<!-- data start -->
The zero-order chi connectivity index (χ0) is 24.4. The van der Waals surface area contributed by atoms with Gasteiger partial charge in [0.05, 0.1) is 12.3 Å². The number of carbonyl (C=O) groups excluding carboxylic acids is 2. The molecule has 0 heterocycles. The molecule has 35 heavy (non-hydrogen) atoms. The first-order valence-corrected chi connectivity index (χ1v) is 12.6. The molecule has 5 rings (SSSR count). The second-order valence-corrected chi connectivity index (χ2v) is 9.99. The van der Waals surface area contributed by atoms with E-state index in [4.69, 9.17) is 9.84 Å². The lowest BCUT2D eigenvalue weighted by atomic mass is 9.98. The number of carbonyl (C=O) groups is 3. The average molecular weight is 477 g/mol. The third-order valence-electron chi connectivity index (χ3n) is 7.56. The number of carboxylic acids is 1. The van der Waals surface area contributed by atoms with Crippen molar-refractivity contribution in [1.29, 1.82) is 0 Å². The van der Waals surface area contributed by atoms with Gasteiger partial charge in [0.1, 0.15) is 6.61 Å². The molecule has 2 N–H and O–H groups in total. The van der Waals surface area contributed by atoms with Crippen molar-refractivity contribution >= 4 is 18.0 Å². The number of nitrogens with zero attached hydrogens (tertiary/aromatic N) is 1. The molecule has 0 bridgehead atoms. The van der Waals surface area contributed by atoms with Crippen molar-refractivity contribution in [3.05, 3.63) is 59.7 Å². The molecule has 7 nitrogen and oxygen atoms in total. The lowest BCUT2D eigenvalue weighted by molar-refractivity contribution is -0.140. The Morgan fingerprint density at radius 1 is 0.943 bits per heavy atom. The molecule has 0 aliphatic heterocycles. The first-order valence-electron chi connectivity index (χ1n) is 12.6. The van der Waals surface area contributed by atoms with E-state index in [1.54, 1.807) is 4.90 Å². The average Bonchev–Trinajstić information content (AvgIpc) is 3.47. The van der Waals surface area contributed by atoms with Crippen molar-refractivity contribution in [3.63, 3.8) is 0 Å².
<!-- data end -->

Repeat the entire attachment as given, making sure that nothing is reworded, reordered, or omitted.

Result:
The zero-order chi connectivity index (χ0) is 24.4. The van der Waals surface area contributed by atoms with Gasteiger partial charge in [0.05, 0.1) is 12.3 Å². The number of carbonyl (C=O) groups excluding carboxylic acids is 2. The molecule has 0 heterocycles. The molecule has 35 heavy (non-hydrogen) atoms. The first-order valence-corrected chi connectivity index (χ1v) is 12.6. The molecule has 5 rings (SSSR count). The second-order valence-corrected chi connectivity index (χ2v) is 9.99. The van der Waals surface area contributed by atoms with E-state index in [4.69, 9.17) is 9.84 Å². The lowest BCUT2D eigenvalue weighted by atomic mass is 9.98. The number of carbonyl (C=O) groups is 3. The average molecular weight is 477 g/mol. The third-order valence-electron chi connectivity index (χ3n) is 7.56. The number of carboxylic acids is 1. The van der Waals surface area contributed by atoms with Crippen molar-refractivity contribution in [1.29, 1.82) is 0 Å². The van der Waals surface area contributed by atoms with Gasteiger partial charge in [0.1, 0.15) is 6.61 Å². The molecule has 2 N–H and O–H groups in total. The van der Waals surface area contributed by atoms with Crippen molar-refractivity contribution >= 4 is 18.0 Å². The number of nitrogens with zero attached hydrogens (tertiary/aromatic N) is 1. The molecule has 0 bridgehead atoms. The van der Waals surface area contributed by atoms with Crippen molar-refractivity contribution in [3.05, 3.63) is 59.7 Å². The molecule has 7 nitrogen and oxygen atoms in total. The lowest BCUT2D eigenvalue weighted by molar-refractivity contribution is -0.140. The Morgan fingerprint density at radius 1 is 0.943 bits per heavy atom. The molecule has 0 aliphatic heterocycles. The first-order valence-electron chi connectivity index (χ1n) is 12.6. The van der Waals surface area contributed by atoms with E-state index in [1.54, 1.807) is 4.90 Å². The average Bonchev–Trinajstić information content (AvgIpc) is 3.47. The van der Waals surface area contributed by atoms with Crippen molar-refractivity contribution in [3.63, 3.8) is 0 Å².